Amid a time of uncertainty regarding the upcoming high school sports seasons, a new boys’ varsity soccer coach, Rusty Millard, has been appointed to lead the Palo Alto High School team.
Millard said he grew up in Los Gatos and played soccer collegiately at West Moore University in Iowa. After graduating, he began coaching high school and club soccer teams. Millard coached at Los Gatos High School for 15 years and led the varsity teams at Scotts Valley High School, Westmont High School and Valley Christian High School before coming to Paly.
“I think Palo Alto’s going to be my final stop, and I’m excited about that,” Millard said. “I think we’re going to do some really good things … and when it’s all said and done, we’ll hang a lot of banners in the gymnasium.”
Millard said that he is excited to make the most of this season, and his primary goal is to connect with the team.
“If I can work them out on a small cohort basis, then that’ll be the plan, and if that involves potentially just getting them in the gym and also mixing in ball work as well, that’d be great,” Millard said. “But I definitely want to get to know these guys — I think year one, I want to establish that relationship with the boys and get that off and running.”
If COVID-19 restrictions allow competitions, Millard said he hopes to help the Vikings recover from a rough last season.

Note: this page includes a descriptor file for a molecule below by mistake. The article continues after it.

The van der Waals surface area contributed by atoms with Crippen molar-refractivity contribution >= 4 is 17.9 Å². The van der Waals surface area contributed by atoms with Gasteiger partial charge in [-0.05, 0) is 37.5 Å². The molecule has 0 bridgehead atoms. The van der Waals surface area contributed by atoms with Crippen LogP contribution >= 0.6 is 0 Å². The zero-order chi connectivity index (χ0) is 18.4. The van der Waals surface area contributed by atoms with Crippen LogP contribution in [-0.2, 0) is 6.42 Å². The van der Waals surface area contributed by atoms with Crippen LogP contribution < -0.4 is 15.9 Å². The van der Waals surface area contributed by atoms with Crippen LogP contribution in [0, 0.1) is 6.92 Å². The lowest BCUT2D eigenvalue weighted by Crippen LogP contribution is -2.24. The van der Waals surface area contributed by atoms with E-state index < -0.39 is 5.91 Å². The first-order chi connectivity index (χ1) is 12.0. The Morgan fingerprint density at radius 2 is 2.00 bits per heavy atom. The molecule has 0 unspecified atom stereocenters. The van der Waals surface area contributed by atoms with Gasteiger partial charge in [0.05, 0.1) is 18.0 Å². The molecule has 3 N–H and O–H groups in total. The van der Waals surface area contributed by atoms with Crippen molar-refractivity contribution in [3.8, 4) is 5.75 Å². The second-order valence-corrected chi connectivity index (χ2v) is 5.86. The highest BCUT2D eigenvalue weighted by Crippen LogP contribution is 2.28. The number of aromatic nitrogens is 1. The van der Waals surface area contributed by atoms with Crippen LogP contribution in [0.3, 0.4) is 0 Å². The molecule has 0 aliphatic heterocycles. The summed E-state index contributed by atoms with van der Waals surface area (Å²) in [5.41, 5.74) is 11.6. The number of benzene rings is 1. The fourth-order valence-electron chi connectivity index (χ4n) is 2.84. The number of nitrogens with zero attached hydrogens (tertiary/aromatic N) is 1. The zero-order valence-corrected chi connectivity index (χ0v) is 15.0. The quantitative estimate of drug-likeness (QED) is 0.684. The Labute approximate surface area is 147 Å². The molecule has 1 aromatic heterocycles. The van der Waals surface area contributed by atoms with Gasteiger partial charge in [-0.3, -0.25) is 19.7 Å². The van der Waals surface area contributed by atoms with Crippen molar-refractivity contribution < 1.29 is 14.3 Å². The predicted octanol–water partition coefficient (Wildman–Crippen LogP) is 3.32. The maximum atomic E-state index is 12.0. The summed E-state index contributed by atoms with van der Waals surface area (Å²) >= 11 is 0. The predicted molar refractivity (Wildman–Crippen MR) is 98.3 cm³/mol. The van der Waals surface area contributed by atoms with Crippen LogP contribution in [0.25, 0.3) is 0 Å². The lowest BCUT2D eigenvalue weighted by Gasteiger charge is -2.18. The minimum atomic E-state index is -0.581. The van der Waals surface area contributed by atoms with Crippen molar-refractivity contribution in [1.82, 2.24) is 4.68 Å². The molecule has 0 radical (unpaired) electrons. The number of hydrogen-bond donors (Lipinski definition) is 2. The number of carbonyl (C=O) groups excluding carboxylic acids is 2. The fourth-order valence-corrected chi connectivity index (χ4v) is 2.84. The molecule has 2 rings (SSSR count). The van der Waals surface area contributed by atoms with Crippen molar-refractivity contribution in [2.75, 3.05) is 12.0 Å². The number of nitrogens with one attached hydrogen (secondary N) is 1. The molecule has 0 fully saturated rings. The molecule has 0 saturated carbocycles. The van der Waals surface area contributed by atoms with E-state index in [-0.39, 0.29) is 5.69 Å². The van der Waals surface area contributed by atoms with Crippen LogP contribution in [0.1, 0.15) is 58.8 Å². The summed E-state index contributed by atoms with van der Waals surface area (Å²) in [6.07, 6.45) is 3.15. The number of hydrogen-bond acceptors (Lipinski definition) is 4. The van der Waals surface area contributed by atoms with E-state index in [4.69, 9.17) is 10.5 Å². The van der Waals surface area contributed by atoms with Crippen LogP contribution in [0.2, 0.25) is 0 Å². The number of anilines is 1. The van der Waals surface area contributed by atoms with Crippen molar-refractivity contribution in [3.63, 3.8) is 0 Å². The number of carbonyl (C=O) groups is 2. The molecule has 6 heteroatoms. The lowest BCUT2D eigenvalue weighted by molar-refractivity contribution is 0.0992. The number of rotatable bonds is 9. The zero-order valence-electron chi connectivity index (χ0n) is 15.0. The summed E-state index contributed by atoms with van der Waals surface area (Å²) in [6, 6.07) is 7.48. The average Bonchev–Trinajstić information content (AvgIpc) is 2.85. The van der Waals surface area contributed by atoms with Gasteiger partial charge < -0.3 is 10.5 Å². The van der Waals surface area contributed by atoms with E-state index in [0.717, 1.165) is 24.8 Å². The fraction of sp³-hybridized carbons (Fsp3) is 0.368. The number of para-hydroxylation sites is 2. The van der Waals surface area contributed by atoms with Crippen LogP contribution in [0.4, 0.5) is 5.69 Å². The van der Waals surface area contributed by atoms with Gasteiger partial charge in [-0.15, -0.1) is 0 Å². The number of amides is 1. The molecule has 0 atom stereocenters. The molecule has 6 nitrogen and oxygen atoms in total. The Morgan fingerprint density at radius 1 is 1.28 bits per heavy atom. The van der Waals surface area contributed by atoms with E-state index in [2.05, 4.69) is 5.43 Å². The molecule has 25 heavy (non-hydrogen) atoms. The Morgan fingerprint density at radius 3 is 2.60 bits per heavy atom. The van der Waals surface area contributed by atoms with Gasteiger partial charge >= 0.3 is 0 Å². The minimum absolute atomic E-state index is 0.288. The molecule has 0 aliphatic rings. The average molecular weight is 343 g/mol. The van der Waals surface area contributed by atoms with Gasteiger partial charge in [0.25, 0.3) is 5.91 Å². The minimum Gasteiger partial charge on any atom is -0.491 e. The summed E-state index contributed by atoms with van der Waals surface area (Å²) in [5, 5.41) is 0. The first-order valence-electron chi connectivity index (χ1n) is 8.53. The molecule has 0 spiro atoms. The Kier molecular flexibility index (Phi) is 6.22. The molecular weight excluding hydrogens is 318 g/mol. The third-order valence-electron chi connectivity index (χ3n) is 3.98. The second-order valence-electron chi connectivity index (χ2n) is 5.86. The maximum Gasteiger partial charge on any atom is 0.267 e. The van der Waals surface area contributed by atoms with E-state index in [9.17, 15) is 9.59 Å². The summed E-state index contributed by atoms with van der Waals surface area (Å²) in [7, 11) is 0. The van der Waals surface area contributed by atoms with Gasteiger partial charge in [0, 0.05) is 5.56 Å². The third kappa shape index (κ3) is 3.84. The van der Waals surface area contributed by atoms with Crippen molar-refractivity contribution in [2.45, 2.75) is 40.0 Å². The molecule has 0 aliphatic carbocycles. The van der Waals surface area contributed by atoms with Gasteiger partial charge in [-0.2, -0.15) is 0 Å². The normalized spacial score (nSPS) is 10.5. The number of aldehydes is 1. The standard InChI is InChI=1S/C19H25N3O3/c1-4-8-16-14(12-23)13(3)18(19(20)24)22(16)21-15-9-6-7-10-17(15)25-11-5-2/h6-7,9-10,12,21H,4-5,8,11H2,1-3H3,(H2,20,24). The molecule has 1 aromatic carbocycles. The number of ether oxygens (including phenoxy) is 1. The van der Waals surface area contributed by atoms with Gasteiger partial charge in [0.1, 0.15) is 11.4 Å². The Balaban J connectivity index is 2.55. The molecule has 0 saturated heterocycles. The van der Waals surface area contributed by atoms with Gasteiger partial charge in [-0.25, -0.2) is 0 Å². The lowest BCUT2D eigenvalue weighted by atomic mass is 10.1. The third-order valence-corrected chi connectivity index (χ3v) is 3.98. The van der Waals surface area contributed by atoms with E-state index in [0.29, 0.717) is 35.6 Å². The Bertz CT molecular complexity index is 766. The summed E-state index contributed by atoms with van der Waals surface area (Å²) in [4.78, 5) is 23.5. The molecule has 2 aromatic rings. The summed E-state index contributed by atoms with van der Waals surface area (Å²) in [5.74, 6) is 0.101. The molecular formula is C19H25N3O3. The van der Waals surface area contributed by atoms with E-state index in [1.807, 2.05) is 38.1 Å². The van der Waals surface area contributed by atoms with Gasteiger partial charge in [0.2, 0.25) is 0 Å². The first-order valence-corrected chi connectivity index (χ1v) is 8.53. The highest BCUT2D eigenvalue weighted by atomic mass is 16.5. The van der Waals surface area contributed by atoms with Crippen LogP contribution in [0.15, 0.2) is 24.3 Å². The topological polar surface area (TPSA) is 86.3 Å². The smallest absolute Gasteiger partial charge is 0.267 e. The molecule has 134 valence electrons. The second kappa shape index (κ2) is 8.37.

“I’ve got so much respect for the Palo Alto soccer community that I think, first and foremost, we’ve got to get rid of the 3-12-3 record that they had last year,” Millard said. “Any of the returning players, I’m sure they’re probably super motivated to turn that around, so I think we want to set our sights back on the DeAnza League title.”
According to Millard, he plans to place a strong emphasis on teamwork.
“’Eleven playing as one’ is going to be my motto,” Millard said. “We want to be selfless, we want to share the ball and hope that in [our first] game, we build confidence and hit the ground running.”
Millard said that he believes an important part of coaching is creating an inclusive environment in which every player feels valued.
“One thing I’ve really been trying to make a big habit of doing is making sure that I’m reaching out to everyone,” Millard said. “Not just your starting ones, not just those two or three that come off the bench, I want to make sure that I’ve got a good relationship with the 16th, 17th, 18th man so that they know that I care about them—they’re just as important.”
According to Millard, preseason training for boys’ soccer is scheduled to begin Jan. 5, COVID-19 restrictions allowing.